Anoka County residents raise concerns over library display policy
A county library email memo to staff that was posted online has caught the attention of an Anoka County commissioner.
"County guidance is that we will not have public messaging around Pride month or Black Lives Matter month," wrote an Anoka County Library manager who also said staff could, if they wanted, set displays "celebrating diversity on a broader spectrum," according to an email posted online.
"What we are doing right now is at best a disservice, at worst this is masquerading as peace," said Mandy Meisner, an Anoka County commissioner. "This is actually not well thought out. This is not going to bring about peace — it’s going to bring about hard feelings."
Meisner, who represents District 4, said she’s been contacted by residents and wants county leaders to dig into the library policy.
"Anoka County believes that libraries are meant to be content-neutral spaces where the public can access materials to further their own education and personal enjoyment. To promote one political or social cause over another would undermine that goal of content neutrality," an Anoka County spokesperson wrote to 5 EYEWITNESS NEWS.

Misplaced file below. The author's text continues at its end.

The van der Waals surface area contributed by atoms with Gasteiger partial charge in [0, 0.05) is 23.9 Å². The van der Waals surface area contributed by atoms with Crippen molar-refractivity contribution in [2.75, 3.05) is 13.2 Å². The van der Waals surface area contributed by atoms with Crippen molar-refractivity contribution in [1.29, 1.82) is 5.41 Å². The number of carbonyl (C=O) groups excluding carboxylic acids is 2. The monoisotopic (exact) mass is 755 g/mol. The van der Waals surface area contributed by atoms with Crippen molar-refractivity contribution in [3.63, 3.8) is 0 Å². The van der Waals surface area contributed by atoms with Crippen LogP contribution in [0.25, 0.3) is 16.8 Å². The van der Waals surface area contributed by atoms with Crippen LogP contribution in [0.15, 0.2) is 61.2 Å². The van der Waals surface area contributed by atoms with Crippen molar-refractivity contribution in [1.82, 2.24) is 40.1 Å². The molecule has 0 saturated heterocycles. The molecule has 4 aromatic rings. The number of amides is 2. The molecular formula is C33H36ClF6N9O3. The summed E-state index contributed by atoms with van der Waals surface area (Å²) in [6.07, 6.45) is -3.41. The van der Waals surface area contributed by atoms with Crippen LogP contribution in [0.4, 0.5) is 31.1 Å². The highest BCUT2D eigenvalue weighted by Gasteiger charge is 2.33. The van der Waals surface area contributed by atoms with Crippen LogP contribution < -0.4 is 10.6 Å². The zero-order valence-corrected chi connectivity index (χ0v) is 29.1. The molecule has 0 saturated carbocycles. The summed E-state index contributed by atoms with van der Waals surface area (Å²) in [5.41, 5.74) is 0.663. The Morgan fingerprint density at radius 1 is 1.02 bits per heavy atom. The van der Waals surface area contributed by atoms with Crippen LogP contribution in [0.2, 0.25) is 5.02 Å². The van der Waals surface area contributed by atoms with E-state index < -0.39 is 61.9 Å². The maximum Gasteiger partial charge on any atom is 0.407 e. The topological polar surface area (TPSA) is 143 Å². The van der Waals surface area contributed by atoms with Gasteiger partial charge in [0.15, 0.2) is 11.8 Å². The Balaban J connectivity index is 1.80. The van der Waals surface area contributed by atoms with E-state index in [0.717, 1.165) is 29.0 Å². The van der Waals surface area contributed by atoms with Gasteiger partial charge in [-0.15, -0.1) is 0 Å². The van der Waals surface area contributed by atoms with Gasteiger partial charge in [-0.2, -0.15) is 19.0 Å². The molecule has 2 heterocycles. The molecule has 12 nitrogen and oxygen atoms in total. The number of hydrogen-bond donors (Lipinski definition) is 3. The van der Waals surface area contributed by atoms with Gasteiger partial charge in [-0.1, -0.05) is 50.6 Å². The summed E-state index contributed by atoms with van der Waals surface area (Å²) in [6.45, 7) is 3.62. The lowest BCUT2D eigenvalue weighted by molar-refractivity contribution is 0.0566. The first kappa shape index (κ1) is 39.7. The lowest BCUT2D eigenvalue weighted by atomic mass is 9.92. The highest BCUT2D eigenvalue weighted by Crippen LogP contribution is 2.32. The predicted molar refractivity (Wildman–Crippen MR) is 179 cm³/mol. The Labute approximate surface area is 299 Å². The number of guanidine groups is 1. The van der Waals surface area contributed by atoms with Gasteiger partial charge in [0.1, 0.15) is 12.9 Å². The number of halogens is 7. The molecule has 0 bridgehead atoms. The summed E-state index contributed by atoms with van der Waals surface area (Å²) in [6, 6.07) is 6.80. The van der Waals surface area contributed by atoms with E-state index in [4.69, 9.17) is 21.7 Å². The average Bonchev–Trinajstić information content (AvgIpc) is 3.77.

At the county library in Fridley, there was a display that allowed patrons to scan a QR code to learn more about LGBTQ+ books while another book display was titled, "Because Books Show Us Every Color of the Rainbow."
"It felt like an overreach from the county and anti-library stance," said Josiah Cox, who spoke as a resident of Anoka County but also works at the library. "That set really unwell with me. It shouldn’t be a political issue of someone’s existence."
Pride is celebrated in June as a way to commemorate the Stonewall era uprising surrounding LGBTQ+ activism, dating back to June 28, 1969, according to the Library of Congress.
"We feel it’s important our libraries be a civic group, not a political group," an Anoka County spokesperson added.
Click here to read the county’s full statement.